The Matterhorn of the Monashees
I have yet to really explain my lower carbon month. For the month of April all my travel is done sans gas. For years I have skied and adventured, but every one of those adventures was powered by gas. Initially I thought it was a good statement, and that I would learn a lot through the action. We should all do a little bit more for old MN (Mother Nature), and I like most people can do more. The more I thought about it the more I recognized that I would barely offset the construction of my bicycle. That is probably true but I am realizing that its the change in thought pattern that is important. Recognizing that I can be eat more locally, grow a bigger garden, bike in to town, or to my local mountains. I am not going to change the world but I can help.
So far I have biked over 300km around town and to my mountain adventures. Two days ago I biked north of town, 48 km up highway 23 to a boat launch. I was there quite early and I enjoyed some time in the sun looking up at our objective.
I have attempted Frenchman’s Cap two times and both times we had an awesome run but we never stood on the summit. This peak is the 11th highest mountains in the Monashees and very imposing. For this attempt I had more information on the summit ridge and I wanted to make sure we had enough time to attempt it.
Eventually the boys drove in, canoes in tow. Somehow lots of boys were psyched on the adventure and we had a party of nine, 4 canoes and one kayak. I lost a few demerit points because I did not tow my own boat up, ahh well… we all have to make some concessions.
Frank,Joey,Aaron,Mark,Bruno,Sean,Chris,Darek and myself drank a few beers, roasted some sausages and slept out under the stars. At 7 am Saturday morning we canoed across and into the mist.
From there we hiked a little in our boots and soon enough we were touring up Park creek. The first 6 km wasn’t the smoothest with lots of river crossings and frustrating moments.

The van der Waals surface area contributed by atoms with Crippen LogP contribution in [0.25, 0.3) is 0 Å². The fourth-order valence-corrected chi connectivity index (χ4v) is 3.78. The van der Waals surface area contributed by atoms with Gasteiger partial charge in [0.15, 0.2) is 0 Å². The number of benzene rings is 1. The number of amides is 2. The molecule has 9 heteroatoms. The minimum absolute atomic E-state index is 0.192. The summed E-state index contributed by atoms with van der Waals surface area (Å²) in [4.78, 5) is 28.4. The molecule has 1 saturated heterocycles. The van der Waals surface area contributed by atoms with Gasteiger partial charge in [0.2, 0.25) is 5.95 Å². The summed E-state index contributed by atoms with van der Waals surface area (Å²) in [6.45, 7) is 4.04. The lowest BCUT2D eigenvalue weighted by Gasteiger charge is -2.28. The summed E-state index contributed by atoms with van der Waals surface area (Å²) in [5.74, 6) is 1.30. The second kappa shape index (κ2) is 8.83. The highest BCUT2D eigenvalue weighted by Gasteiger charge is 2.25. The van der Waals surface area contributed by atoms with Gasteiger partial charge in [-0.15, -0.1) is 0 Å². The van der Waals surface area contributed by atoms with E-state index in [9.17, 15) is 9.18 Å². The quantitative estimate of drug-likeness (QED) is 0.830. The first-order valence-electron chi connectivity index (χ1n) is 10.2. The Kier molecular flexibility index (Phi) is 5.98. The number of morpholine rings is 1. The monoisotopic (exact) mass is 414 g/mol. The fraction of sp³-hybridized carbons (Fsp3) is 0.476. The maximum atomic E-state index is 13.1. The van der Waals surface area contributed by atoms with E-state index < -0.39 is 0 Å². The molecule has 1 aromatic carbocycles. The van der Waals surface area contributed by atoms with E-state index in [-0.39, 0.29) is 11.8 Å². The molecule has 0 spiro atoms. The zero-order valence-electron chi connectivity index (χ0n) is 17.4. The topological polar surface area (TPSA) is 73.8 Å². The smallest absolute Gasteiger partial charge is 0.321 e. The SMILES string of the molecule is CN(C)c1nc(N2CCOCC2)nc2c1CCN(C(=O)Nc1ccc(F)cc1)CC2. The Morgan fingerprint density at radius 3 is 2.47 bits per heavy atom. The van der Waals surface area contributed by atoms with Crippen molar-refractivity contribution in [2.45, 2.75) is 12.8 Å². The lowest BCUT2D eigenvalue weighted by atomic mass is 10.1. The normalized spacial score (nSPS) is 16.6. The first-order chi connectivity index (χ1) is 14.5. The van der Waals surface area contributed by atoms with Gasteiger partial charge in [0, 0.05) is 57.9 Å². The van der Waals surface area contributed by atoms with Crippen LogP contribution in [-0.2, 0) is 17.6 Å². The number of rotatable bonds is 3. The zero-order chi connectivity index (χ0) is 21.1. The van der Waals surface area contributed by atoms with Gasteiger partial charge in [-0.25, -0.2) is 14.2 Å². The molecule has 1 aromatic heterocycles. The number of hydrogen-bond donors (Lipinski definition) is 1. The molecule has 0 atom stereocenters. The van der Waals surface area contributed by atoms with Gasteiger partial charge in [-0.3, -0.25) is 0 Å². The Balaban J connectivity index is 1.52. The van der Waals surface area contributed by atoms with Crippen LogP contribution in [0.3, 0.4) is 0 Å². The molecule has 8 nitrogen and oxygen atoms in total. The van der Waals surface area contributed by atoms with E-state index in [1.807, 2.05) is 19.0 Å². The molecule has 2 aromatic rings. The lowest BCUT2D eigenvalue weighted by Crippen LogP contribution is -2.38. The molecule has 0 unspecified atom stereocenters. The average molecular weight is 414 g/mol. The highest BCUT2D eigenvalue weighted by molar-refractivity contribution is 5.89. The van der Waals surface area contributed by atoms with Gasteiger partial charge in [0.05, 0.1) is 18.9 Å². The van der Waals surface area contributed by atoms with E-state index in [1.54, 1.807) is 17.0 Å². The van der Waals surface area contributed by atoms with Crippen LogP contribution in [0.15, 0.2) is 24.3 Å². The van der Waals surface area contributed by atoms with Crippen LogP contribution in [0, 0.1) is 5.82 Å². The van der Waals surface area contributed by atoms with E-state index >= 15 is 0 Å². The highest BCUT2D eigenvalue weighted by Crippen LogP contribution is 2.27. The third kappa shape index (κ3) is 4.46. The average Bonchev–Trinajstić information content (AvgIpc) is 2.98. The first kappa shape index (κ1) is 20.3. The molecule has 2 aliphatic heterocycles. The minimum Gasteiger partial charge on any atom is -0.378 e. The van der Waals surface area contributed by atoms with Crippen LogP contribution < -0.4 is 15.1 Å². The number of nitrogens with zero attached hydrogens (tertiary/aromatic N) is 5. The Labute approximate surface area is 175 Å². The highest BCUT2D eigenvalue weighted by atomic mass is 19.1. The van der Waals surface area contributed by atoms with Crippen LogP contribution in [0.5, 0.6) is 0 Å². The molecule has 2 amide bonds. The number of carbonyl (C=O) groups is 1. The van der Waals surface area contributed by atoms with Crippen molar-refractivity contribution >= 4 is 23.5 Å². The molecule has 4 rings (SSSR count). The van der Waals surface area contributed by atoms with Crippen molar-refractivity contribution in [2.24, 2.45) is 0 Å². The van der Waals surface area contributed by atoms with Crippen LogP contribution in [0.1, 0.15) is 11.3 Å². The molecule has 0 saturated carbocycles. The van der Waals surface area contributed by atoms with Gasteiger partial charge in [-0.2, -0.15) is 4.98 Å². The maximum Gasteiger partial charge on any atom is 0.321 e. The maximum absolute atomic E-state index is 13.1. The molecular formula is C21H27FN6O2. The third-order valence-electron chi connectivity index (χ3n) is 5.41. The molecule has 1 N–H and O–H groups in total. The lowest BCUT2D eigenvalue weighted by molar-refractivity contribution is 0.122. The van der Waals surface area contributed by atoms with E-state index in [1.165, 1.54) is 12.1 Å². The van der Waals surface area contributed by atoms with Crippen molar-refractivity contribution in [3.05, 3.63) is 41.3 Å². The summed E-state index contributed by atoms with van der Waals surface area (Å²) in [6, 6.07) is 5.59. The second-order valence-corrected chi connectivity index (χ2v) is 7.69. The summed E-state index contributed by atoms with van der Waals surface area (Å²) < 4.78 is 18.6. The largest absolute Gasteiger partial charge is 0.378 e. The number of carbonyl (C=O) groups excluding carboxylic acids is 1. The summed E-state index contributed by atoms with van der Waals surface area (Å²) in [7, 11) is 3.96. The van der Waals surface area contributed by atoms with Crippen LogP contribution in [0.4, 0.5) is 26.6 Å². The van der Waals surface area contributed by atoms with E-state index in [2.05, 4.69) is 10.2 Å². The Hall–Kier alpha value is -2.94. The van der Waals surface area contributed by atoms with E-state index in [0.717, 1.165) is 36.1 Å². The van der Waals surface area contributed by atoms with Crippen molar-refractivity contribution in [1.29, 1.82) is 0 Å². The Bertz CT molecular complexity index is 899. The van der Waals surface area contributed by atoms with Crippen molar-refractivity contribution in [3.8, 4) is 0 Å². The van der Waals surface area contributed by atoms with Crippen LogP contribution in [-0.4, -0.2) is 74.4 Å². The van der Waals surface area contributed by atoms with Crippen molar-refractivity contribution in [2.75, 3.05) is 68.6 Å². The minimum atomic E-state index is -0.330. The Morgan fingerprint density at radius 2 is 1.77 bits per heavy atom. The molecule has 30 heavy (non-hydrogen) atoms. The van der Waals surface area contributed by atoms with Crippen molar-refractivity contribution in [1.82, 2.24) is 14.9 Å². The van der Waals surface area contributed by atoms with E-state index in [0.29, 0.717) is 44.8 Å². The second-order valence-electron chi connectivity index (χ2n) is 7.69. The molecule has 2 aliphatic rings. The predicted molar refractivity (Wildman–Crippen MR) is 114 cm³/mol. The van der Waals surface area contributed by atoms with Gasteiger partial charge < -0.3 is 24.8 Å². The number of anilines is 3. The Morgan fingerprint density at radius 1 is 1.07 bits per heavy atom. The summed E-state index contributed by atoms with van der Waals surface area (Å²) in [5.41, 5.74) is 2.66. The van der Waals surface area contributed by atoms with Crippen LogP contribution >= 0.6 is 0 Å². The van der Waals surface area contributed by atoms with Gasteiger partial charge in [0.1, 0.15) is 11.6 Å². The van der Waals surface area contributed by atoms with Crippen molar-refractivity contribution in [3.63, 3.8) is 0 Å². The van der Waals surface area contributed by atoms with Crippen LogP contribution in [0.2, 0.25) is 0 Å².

Eventually it was time to start hiking up the run, and finally we could see what we would be skiing down.
It always feels so big and remote in this part of the range. Which always makes me feel so small.
In the past we always turned around at the ridge, since it is rocky and steep.Today we gained the ridge and started to break it down into smaller manageable pieces. A knife like ridge here, small cliffs over there, all easily bypassed or surmountable.
Aaron stepping it out onto the south face for a brief moment of exposure.
After years of wanting to stand on this amazing peak, seven of us were there.. So cool, after a few minutes on the summit it was time to get cruising. Since the first 50 feet were scree filled and unskiable, we walked down to the snow and started shredding.
So great to finally leave some turns on this hanging summit. As we made our way down the ridge I kept my skis on but there were still some hazards to manage.
Eventually we were all shredding our way down.Some of us enjoying the last turns of the season. Pretty epic.
A long tiring slog out to the canoes, a paddle across and then mission completed… well for everyone else as they loaded up and drove home. I meanwhile had dinner, slept under the stars and woke up to rain. Then 48 km of road riding and home by 9:20..